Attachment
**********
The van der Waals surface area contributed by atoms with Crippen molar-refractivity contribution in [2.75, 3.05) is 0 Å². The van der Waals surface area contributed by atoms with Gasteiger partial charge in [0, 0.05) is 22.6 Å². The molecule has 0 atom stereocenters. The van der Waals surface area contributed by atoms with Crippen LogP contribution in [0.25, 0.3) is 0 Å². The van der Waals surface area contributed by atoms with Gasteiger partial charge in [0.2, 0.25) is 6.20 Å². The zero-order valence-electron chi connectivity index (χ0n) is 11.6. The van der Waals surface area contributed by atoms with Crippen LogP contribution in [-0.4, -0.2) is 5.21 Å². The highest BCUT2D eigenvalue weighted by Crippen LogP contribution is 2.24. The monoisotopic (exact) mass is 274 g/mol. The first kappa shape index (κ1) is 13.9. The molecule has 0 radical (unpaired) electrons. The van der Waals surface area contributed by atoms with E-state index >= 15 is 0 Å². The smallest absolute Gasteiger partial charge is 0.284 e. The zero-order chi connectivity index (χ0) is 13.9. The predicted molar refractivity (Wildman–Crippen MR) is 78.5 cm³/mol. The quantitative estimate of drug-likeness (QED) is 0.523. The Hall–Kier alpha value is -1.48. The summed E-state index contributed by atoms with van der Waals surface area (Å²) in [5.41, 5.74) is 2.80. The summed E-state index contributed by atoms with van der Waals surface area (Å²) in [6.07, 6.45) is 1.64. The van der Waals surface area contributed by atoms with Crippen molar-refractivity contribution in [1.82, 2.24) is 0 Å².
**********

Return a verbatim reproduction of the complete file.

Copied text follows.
The van der Waals surface area contributed by atoms with Crippen molar-refractivity contribution in [2.75, 3.05) is 0 Å². The van der Waals surface area contributed by atoms with Gasteiger partial charge in [0, 0.05) is 22.6 Å². The molecule has 0 atom stereocenters. The van der Waals surface area contributed by atoms with Crippen LogP contribution in [0.25, 0.3) is 0 Å². The van der Waals surface area contributed by atoms with Gasteiger partial charge in [0.2, 0.25) is 6.20 Å². The zero-order valence-electron chi connectivity index (χ0n) is 11.6. The van der Waals surface area contributed by atoms with Crippen LogP contribution in [-0.4, -0.2) is 5.21 Å². The highest BCUT2D eigenvalue weighted by Crippen LogP contribution is 2.24. The monoisotopic (exact) mass is 274 g/mol. The first kappa shape index (κ1) is 13.9. The molecule has 0 radical (unpaired) electrons. The van der Waals surface area contributed by atoms with E-state index >= 15 is 0 Å². The smallest absolute Gasteiger partial charge is 0.284 e. The zero-order chi connectivity index (χ0) is 13.9. The predicted molar refractivity (Wildman–Crippen MR) is 78.5 cm³/mol. The quantitative estimate of drug-likeness (QED) is 0.523. The Hall–Kier alpha value is -1.48. The summed E-state index contributed by atoms with van der Waals surface area (Å²) in [5.41, 5.74) is 2.80. The summed E-state index contributed by atoms with van der Waals surface area (Å²) in [6.07, 6.45) is 1.64. The van der Waals surface area contributed by atoms with Crippen molar-refractivity contribution in [1.82, 2.24) is 0 Å².